Retirement planning can seem overwhelming, even if you feel you’ve saved enough to retire. It’s hard to know where to begin because a comprehensive retirement plan involves so many elements, from an investment strategy to tax minimization. When faced with a complex problem, we can often end up procrastinating. But a better approach is to start with a few easy things.
#1 Estimate How Much Money You’ll Need Each Year in Retirement
A financial plan starts with knowing how much money you’ll need each year in retirement. Consider your expenses now and what will change when you retire or has changed since you’ve retired. Start with essential expenses like food, housing, and healthcare, and then move on to lifestyle expenses like travel, dining out, and gifts. Once you have an idea of how much you’ll need every year, you can work with a financial planner to see where your retirement income could come from.
#2 Factor in Taxes
When creating a retirement income plan, you’ll need to factor in taxes. Although you might not receive a paycheck anymore, taxes can still be a major expense in retirement. Your Social Security benefit, pension payments, investing income, and retirement account distributions may all be taxable. Drawing down your assets and realizing gains strategically can be important for minimizing your taxes in retirement. Start by figuring out your taxable and non-taxable sources of income in retirement and estimating what tax bracket you’ll be in based on your overall income.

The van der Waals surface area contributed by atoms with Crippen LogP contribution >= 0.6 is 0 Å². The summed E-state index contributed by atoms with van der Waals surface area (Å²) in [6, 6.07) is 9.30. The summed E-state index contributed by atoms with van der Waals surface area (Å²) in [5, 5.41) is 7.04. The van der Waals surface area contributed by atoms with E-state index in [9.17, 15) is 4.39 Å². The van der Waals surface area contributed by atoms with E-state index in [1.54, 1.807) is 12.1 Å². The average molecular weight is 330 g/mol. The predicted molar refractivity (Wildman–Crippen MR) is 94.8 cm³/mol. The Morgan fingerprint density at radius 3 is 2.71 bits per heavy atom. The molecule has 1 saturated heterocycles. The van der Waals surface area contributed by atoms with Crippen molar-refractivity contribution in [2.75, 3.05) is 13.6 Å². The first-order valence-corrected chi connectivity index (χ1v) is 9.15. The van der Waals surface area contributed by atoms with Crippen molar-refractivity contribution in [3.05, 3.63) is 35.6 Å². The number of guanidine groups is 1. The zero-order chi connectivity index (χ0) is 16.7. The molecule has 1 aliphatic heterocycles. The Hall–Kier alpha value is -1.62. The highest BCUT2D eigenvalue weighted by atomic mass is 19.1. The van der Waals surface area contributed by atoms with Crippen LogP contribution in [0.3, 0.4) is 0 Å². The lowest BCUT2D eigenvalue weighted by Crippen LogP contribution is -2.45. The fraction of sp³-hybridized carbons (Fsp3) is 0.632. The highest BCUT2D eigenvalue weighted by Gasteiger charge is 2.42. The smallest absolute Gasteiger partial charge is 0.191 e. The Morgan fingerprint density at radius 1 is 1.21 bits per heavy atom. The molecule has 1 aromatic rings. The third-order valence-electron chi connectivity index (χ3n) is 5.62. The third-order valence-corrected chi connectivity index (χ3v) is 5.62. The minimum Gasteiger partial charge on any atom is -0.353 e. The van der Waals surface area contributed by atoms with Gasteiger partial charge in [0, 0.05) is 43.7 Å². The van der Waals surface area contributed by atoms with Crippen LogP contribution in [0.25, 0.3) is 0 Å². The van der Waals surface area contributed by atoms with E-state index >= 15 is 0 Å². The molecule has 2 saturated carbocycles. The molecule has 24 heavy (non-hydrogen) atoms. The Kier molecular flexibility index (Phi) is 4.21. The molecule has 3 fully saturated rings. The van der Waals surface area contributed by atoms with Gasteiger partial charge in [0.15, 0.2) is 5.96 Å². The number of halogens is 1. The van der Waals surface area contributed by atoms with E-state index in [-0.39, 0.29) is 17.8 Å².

#3 Assess Your Estate Plan
Do you have a will, a trust, or other important estate planning documents? If you have a retirement account such as a 401(k) or IRA, have you designated beneficiaries or looked at your designations recently? Maybe you designated a beneficiary when you first established your retirement account and haven’t looked at the paperwork since. During that time, you may have gotten married, divorced, had children, or become involved with a charity you would like to leave money to. Even if you updated your will or set up a trust, you need to update your retirement account beneficiary because beneficiary designations trump will and trust directives.
#4 Come Talk to Us
Whether you’re new to retirement planning or you have a plan and want to update it, come talk to us. We can help you with many areas of retirement planning, including creating retirement income, risk management, and Social Security maximization. We offer no-cost, no-obligation initial meetings where we learn about your retirement goals and financial planning needs. Sign up for a time to talk to us.